Marx's Role In Society: The Division Of Society

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The economy plays a major role in society, and the interactions of individuals within that society. Over time, the economy has grown to be a large force of power on the collective society, eliminating the aspect of individuals, and replacing it with collective groups; or classes. We can see that the division of society has drastically changed since the pre-industrial period (Bradley, 126). The competition within classes has made living as an individual almost impossible; one cannot be content to stay in their designated class, and is always yearning to move up in society. It is evident that people in society are grouped as a collective whole, losing the sense of individuality and uniqueness. This can be shown through the mode of production…show more content…
Marx describes the division between the owners of property, and the property-less; the bourgeois and the proletariat (Marx, 70). The workers, proletariat, become alienated with their routine (Marx, 74). This alienation is seen in all aspects of their lives. The routine of working becomes so mundane that the workers are estranged from all human contact. This is then further reflected with their relationships with others. With the entire working class feeling isolated in the workplace, they then lose the sense of community and begin further alienated from the rest of their peers. The proletariat now becomes confused as to who they are, and what their worth is. The proletariat becomes stuck in the cycle of work, which is seemingly harder to escape. This cycle in turn creates labour being objectified (Marx, 71). They are no longer individuals, but become defined by their work. With the working class being attached to their occupations, they no longer feel unique. We see that the proletariat then become further alienated from the species-beings (Marx, 72). This is due to the lack of feeling of community with the worker’s peers, community, and the…show more content…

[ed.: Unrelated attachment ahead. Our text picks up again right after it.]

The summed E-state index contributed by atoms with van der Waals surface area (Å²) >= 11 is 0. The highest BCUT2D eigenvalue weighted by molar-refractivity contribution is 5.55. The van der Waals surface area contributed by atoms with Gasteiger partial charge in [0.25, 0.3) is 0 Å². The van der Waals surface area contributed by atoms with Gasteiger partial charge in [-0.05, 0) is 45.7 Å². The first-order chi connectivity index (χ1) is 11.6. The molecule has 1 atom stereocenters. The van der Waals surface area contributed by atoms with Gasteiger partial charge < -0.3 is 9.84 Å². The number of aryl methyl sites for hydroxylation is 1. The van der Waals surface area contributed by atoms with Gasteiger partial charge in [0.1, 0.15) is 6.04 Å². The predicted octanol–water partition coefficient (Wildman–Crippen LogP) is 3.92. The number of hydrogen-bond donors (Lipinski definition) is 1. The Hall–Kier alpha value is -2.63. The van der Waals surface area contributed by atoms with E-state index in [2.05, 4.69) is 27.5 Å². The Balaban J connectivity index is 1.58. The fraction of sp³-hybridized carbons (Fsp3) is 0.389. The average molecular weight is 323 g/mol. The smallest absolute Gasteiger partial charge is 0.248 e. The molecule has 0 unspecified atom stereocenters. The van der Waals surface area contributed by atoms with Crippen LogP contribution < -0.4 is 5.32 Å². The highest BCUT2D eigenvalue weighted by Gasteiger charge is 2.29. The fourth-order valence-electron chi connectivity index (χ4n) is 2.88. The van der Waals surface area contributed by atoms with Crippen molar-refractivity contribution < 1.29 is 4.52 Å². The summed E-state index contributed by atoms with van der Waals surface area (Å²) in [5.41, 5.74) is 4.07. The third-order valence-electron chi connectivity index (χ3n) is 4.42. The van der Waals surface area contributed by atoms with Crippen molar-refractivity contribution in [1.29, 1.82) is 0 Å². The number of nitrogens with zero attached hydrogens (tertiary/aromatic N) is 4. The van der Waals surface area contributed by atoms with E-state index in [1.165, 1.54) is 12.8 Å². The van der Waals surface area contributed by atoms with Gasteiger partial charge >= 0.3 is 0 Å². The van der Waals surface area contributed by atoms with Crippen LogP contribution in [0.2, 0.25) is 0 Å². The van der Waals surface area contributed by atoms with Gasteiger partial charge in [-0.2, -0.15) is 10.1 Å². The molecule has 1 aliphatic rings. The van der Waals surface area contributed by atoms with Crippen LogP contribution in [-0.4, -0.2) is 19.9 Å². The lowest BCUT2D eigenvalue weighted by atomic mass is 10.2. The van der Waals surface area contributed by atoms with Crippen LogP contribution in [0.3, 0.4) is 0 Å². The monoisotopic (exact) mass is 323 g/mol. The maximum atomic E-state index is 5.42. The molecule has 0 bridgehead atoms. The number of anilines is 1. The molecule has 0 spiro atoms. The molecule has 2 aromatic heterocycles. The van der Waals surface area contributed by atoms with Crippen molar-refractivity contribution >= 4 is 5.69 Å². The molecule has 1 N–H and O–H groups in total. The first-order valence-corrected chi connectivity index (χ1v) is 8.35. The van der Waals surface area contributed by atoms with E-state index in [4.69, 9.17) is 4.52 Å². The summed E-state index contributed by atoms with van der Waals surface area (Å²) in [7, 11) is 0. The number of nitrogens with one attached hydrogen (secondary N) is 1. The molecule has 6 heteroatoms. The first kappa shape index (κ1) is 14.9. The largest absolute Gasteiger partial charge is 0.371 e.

With his theory of capitalism and class, his writings will be applicable for centuries to come. The monopoly the bourgeois has over the economy is ever prevalent today as it was in the past (Marx, 527). Clearly, the proletariat is a much larger community. However, although there is a much greater number of proletariat, they will never be able to overthrow the bourgeois (Marx, 528). The bourgeois hold an extreme amount of greed and power. They strive on the exploitation of workers, and oppress the less fortunate (Marx, 14). The bourgeois has all the power in society (Marx, 15). Whenever something is changed in society, it must be approved by the bourgeois, as they hold the power to permit change in society. There will be no changes or improvement made in society unless the bourgeois allow it. The proletariat have no option to alter society in any way, as they do not have the power or ability to do so. As Marx speaks on communism, it is the ideal solution for the ever-growing problem with the economy in society (Marx, 310). However, as society grows and reproduces itself, it is evident that communism is out of reach. We see that society operates off greed. With this greed in society, there will be no enhancements made to the division of wealth to allow for a Marxist communist

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